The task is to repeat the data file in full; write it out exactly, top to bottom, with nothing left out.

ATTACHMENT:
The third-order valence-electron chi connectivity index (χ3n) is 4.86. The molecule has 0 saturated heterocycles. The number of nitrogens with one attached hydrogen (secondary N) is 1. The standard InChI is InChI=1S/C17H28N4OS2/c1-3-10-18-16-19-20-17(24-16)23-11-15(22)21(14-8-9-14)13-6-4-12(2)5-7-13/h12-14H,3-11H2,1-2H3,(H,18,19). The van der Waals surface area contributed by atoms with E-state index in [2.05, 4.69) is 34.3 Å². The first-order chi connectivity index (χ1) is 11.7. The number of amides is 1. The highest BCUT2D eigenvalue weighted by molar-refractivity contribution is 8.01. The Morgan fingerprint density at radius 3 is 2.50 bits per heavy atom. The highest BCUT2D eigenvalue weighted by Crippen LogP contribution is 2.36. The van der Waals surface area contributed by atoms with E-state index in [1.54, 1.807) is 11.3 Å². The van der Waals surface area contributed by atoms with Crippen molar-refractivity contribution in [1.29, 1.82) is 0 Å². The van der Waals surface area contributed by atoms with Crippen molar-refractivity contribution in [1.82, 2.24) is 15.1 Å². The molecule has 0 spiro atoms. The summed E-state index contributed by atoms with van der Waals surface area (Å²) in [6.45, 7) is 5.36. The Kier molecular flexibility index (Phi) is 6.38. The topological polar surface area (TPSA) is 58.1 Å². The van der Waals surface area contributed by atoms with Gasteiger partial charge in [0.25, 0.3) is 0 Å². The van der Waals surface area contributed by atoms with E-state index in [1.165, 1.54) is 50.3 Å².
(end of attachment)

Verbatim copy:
The third-order valence-electron chi connectivity index (χ3n) is 4.86. The molecule has 0 saturated heterocycles. The number of nitrogens with one attached hydrogen (secondary N) is 1. The standard InChI is InChI=1S/C17H28N4OS2/c1-3-10-18-16-19-20-17(24-16)23-11-15(22)21(14-8-9-14)13-6-4-12(2)5-7-13/h12-14H,3-11H2,1-2H3,(H,18,19). The van der Waals surface area contributed by atoms with E-state index in [2.05, 4.69) is 34.3 Å². The first-order chi connectivity index (χ1) is 11.7. The number of amides is 1. The highest BCUT2D eigenvalue weighted by molar-refractivity contribution is 8.01. The Morgan fingerprint density at radius 3 is 2.50 bits per heavy atom. The highest BCUT2D eigenvalue weighted by Crippen LogP contribution is 2.36. The van der Waals surface area contributed by atoms with E-state index in [1.54, 1.807) is 11.3 Å². The van der Waals surface area contributed by atoms with Crippen molar-refractivity contribution in [1.29, 1.82) is 0 Å². The van der Waals surface area contributed by atoms with Crippen molar-refractivity contribution in [1.82, 2.24) is 15.1 Å². The molecule has 0 spiro atoms. The summed E-state index contributed by atoms with van der Waals surface area (Å²) in [6.45, 7) is 5.36. The Kier molecular flexibility index (Phi) is 6.38. The topological polar surface area (TPSA) is 58.1 Å². The van der Waals surface area contributed by atoms with Gasteiger partial charge in [0.25, 0.3) is 0 Å². The van der Waals surface area contributed by atoms with E-state index in [1.165, 1.54) is 50.3 Å².